Center for Investigative Journalism won the lawsuit initiated against the Central Electoral Commission. CEC, obliged to provide access to the financial statements of electoral contestants and to subscription lists

The Center for Investigative Journalism (CIJM) won the lawsuit in the main court against the Central Electoral Commission (CEC), which in the electoral campaign restricted journalists' access to information of public interest. The court found that the CIJM had been violated the right of access to the requested information: the subscription lists submitted by the initiative groups for the registration of the candidates and the financial reports of the electoral contestants. Magistrates have forced the institution to provide the data which CIJM journalists have requested access to.

"The court found that the restriction of access to information of public interest - the subscription lists and the financial statements of the electoral candidates - was unjustified", said Vitalie Zama, lawyer at the “Human Rights Lawyers” organization. He represented the CIJM in this trial.

Nearly one month after the first round of presidential elections, the CEC invited CIJM reporters to study the requested documents. Incidentally or not, CEC representatives came up with this reaction after CIJM announced that it had sued the institution for restricting access to public information.

In early October, CIJM submitted to the CEC a request to access  the subscription lists submitted by the initiative groups for the registration of candidates for the seat of president of the Republic of Moldova. "The interest in them is determined by the polemics in society regarding the fairness of the electoral campaign. We consider that a possible refusal could not be motivated by the personal data protection. We assume responsibility not to disclose the personal data contained in the requested documents", reads the first request. Additionally, the journalists of the Center for Investigative Journalism have sent another request confirming that they are taking responsibility for not disclosing personal data and not photographing the documents.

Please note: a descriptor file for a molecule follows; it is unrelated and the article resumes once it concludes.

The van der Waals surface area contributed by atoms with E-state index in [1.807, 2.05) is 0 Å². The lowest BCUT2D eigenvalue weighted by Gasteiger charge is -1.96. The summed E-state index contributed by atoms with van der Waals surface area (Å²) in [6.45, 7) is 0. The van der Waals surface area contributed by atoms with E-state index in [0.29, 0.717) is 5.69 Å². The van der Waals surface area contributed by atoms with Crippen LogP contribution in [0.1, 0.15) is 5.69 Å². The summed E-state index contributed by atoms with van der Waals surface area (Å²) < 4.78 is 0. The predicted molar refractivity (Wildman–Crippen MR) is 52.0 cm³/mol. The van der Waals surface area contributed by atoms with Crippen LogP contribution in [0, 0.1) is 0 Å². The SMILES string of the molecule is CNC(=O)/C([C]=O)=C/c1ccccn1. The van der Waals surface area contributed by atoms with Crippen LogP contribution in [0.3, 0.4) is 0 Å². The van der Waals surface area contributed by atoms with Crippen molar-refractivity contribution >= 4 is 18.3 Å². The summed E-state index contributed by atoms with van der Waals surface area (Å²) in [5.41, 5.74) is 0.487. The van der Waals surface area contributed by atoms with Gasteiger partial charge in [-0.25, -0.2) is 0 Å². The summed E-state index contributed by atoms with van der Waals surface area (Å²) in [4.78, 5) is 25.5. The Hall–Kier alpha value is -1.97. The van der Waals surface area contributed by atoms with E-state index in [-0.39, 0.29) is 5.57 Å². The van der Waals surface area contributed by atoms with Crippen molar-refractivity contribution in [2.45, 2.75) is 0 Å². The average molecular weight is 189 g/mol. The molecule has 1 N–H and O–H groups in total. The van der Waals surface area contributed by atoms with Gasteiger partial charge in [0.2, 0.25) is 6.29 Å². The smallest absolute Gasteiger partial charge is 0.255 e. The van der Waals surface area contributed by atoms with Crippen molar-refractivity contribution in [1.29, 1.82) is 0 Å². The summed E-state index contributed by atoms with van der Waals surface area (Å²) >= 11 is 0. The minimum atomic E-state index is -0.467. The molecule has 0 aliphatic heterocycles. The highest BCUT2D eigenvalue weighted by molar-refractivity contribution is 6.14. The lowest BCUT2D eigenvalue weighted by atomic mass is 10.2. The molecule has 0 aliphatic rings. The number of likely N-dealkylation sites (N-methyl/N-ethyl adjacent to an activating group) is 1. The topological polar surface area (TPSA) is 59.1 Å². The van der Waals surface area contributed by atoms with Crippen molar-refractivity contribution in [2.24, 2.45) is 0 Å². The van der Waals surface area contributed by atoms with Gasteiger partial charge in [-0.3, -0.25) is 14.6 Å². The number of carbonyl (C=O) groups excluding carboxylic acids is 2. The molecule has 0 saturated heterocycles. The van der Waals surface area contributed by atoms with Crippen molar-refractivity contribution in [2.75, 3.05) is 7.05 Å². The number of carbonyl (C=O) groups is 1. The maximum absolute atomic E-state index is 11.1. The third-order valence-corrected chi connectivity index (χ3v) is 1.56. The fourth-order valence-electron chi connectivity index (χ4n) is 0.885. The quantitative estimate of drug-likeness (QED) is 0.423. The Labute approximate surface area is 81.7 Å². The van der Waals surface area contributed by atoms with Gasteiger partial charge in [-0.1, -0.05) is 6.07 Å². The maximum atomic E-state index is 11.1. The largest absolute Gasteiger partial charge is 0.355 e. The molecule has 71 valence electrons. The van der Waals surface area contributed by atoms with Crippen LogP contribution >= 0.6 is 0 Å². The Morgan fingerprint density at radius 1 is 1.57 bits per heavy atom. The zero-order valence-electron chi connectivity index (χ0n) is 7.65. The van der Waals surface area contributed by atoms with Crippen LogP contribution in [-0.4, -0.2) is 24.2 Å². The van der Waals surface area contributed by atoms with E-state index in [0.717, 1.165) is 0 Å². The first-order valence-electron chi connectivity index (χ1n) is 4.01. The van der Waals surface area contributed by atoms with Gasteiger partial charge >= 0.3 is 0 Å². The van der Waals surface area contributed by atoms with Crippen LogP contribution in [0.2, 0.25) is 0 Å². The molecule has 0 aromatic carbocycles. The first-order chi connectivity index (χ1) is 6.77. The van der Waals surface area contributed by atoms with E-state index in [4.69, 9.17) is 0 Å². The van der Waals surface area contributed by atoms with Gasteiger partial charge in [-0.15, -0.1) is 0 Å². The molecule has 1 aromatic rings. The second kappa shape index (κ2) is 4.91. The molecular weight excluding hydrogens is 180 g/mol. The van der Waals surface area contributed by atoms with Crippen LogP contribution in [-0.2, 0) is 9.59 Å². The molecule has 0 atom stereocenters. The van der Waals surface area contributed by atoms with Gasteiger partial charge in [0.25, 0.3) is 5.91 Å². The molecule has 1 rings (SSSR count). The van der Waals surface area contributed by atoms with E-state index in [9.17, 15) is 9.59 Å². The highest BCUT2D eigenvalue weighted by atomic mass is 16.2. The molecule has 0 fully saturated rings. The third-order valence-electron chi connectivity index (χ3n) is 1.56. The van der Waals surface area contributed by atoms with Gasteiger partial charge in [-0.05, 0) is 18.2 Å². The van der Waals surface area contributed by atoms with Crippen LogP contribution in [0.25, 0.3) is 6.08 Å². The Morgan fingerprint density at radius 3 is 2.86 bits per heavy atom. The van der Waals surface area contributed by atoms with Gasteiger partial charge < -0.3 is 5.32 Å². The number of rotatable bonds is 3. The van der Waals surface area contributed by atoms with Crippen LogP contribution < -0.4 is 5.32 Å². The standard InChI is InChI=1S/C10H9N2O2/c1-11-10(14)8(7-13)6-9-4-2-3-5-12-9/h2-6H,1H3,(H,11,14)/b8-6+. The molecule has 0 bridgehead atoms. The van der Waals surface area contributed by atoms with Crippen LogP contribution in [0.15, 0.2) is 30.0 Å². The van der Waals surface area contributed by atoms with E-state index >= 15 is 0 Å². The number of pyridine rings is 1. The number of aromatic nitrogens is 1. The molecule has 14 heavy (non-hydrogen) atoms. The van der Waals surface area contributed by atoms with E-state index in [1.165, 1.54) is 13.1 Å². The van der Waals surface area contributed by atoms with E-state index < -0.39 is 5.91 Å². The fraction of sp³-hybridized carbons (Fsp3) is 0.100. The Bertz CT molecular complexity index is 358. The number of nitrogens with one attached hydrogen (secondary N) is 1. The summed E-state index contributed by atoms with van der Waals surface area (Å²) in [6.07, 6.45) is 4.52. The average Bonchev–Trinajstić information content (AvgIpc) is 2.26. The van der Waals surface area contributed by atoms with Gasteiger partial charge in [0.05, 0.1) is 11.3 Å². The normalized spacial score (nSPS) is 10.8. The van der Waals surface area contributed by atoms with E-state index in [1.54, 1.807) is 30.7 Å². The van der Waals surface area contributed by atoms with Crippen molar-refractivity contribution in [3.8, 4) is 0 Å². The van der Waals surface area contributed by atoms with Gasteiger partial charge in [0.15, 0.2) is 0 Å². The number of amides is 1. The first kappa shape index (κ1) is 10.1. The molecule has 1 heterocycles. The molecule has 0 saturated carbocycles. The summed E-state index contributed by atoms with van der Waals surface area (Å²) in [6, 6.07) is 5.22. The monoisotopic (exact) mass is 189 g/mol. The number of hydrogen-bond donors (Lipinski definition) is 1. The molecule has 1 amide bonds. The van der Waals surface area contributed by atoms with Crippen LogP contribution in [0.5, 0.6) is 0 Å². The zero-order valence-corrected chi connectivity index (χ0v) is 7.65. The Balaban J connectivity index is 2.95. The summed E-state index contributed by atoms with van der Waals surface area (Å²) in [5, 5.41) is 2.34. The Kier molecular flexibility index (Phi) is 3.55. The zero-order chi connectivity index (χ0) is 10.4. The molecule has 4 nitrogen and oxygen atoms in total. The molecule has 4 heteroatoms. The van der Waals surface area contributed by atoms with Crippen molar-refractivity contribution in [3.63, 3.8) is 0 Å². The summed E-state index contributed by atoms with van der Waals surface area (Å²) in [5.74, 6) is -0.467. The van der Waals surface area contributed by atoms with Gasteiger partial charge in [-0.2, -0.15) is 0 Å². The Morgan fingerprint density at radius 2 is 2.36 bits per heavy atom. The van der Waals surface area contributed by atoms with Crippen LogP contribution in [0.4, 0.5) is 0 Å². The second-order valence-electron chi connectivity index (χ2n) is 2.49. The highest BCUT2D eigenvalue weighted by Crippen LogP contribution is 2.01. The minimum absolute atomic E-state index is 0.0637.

In response, CEC representatives have invoked the personal data protection, addressing the National Center for Personal Data Protection.

Another request sent to the CEC concerned access to the financial reports of all candidates for the post of head of state, indicating donor jobs.  The representatives of the Commission’s press service said that these data could not be presented in any way, because the rules on personal data protection have been tightened to prevent donors’ intimidation in the election campaign.

Previously, the data on the workplace, the residence and the birth year of the electoral donors were public, while this time these were shaded. Despite these impediments, the Center for Investigative Journalism revealed several curious cases in the lists of electoral donors. Some state officials have made higher donations than their incomes; other donors are among the beneficiaries of public tenders. The sponsors of this election campaign include priests, prosperous businessmen and people with a criminal record.